Congressman Millers Hearing
Congressman Miller's hearing on October 10, 2007, was among other things, the start of a national government push to impose itself into the decision of where a struggling teen should be placed when residential placement is needed.
Federal Legislation of Residential Treatment
Traditionally, the decision of where to place a struggling teen needing residential treatment has primarily been the parents' prerogative. Court decisions have consistently upheld this right and responsibility of parents. The network of private residential parent-choice schools and programs we work in is based on this right and responsibility. The parents hire us, either as consultants or as programs, and we are pledged to do what is right for the children and their families. If the right and responsibility are ever taken away from parents, then our network would either disappear or be radically changed so as to look more like the current publicly funded and regulated schools and programs. Parents would no longer have say in their children's placement and must accept what public officials decide regarding any residential placement. This radical change is unlikely in the foreseeable future, but once legislation is passed into law, it tends to expand its scope and authority over time.
Parent Choice over Federal Legislation
Unfortunately, some parents either refuse to take on this responsibility when their child is having problems, or are unable to due to death, limited finances, crisis in the family, lack of sense of responsibility, etc. As a consequence over the years, all of the states have established several institutions to provide residential care for children with problems through several different agencies when the parents are unable or unwilling to place their children. For these good reasons, the right and responsibility of parents to choose residential programs are no longer absolute. This is now shared between States and the parents with some national government involvement through public institutions in a complicated mixture. At this point direct federal involvement in the private parent-choice network is virtually non-existent. It is the parent's responsibility to choose within the range of schools and programs allowed to operate by the States.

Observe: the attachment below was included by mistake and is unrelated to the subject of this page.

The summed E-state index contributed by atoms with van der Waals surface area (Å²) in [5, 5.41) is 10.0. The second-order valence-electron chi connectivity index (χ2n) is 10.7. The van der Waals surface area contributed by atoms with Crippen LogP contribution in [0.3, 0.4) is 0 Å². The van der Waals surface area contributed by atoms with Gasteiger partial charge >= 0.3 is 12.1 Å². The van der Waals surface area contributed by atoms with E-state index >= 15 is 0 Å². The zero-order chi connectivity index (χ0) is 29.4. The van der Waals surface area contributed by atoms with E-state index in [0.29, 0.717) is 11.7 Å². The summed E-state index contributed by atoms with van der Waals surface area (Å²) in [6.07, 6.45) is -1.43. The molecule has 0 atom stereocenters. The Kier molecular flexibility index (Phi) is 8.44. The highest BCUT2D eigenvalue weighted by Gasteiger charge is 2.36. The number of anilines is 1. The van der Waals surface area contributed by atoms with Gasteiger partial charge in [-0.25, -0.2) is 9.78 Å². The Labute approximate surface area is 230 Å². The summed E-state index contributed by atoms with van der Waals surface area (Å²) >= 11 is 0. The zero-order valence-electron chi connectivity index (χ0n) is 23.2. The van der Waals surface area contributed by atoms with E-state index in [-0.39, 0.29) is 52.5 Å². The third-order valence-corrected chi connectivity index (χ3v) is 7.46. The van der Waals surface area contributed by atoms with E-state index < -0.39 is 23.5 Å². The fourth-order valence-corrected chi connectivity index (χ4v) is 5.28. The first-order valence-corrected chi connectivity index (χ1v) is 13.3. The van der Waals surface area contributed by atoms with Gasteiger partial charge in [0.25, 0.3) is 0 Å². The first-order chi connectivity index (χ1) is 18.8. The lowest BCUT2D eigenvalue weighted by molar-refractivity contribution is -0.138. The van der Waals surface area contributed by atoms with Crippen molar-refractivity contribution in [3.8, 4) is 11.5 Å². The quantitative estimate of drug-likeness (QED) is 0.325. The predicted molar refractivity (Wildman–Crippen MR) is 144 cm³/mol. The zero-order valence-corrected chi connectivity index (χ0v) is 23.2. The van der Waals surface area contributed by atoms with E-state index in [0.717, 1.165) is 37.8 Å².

Congressman Miller and Federal Legislation
It is this status that Congressman Miller seems to want to change and to bring the national government into the mix by introducing some kind of national government jurisdiction over the private parent-choice network of school, programs and supporting professionals. If he is successful, the parent's ability to choose will be subtly restricted by having to share this responsibility with the federal government as well as with the several States.
Federal Regulations over Parents right to choose
This is not necessarily a bad thing! If the legislation that comes out of Congress is wise, if the regulations that are written pursuant to the legislation are sensible and true to the intent of the legislation, if the civil servants hired to administer the regulations are sensitive to the needs of parents, children and parent-choice schools and programs, and if they are effective and do their jobs, then national legislation would be good. One result would be that parents could have less chance of being preyed upon by irresponsible and incompetent private programs.
Federal Legislation versus State Regulations
Another possible good that could come out of national legislation might be a restriction on those States that harass private parent-choice schools and programs. That is, States that empire-build by refusing licenses or positive reviews to programs that take only private pay adolescents and are not interested in enrolling State kids. I have heard stories of this empire-building for years, and State empire-building and hostility to private parent-choice schools and programs is one of the reasons there are so few private choices in some States. For an example that happened in Washington State, see "What Happened at Skyland Ranch
" in my online archives.
Federal Legislation on Residential Treatment restrictions